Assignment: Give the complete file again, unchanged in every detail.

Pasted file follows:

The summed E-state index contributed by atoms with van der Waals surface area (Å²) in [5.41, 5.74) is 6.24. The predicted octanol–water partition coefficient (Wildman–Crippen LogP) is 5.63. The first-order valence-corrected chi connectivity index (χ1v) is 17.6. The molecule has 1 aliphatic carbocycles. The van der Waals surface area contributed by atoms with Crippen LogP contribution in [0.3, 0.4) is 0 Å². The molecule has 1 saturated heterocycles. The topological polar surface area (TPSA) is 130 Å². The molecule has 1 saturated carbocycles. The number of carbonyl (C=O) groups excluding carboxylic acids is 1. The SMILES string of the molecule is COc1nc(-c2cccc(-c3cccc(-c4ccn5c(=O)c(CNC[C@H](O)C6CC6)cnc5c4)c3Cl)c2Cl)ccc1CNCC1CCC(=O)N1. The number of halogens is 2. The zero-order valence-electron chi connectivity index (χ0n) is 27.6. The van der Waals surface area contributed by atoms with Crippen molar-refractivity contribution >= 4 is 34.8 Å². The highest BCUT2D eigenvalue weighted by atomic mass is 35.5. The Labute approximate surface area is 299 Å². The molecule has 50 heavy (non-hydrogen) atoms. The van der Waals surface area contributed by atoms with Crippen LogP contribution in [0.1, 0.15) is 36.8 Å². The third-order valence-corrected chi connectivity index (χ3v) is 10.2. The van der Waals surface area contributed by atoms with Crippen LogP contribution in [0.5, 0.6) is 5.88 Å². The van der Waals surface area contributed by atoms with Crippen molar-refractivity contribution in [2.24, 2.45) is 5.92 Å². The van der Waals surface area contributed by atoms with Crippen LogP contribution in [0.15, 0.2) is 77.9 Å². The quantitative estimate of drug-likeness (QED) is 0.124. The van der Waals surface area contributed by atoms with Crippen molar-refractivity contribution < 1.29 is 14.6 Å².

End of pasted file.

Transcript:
The summed E-state index contributed by atoms with van der Waals surface area (Å²) in [5.41, 5.74) is 6.24. The predicted octanol–water partition coefficient (Wildman–Crippen LogP) is 5.63. The first-order valence-corrected chi connectivity index (χ1v) is 17.6. The molecule has 1 aliphatic carbocycles. The van der Waals surface area contributed by atoms with Crippen LogP contribution in [0.3, 0.4) is 0 Å². The molecule has 1 saturated heterocycles. The topological polar surface area (TPSA) is 130 Å². The molecule has 1 saturated carbocycles. The number of carbonyl (C=O) groups excluding carboxylic acids is 1. The SMILES string of the molecule is COc1nc(-c2cccc(-c3cccc(-c4ccn5c(=O)c(CNC[C@H](O)C6CC6)cnc5c4)c3Cl)c2Cl)ccc1CNCC1CCC(=O)N1. The number of halogens is 2. The zero-order valence-electron chi connectivity index (χ0n) is 27.6. The van der Waals surface area contributed by atoms with Crippen molar-refractivity contribution >= 4 is 34.8 Å². The highest BCUT2D eigenvalue weighted by atomic mass is 35.5. The Labute approximate surface area is 299 Å². The molecule has 50 heavy (non-hydrogen) atoms. The van der Waals surface area contributed by atoms with Crippen LogP contribution in [0.1, 0.15) is 36.8 Å². The third-order valence-corrected chi connectivity index (χ3v) is 10.2. The van der Waals surface area contributed by atoms with Crippen LogP contribution in [0.5, 0.6) is 5.88 Å². The van der Waals surface area contributed by atoms with Crippen molar-refractivity contribution in [2.24, 2.45) is 5.92 Å². The van der Waals surface area contributed by atoms with Crippen LogP contribution in [0.15, 0.2) is 77.9 Å². The quantitative estimate of drug-likeness (QED) is 0.124. The van der Waals surface area contributed by atoms with Crippen molar-refractivity contribution < 1.29 is 14.6 Å².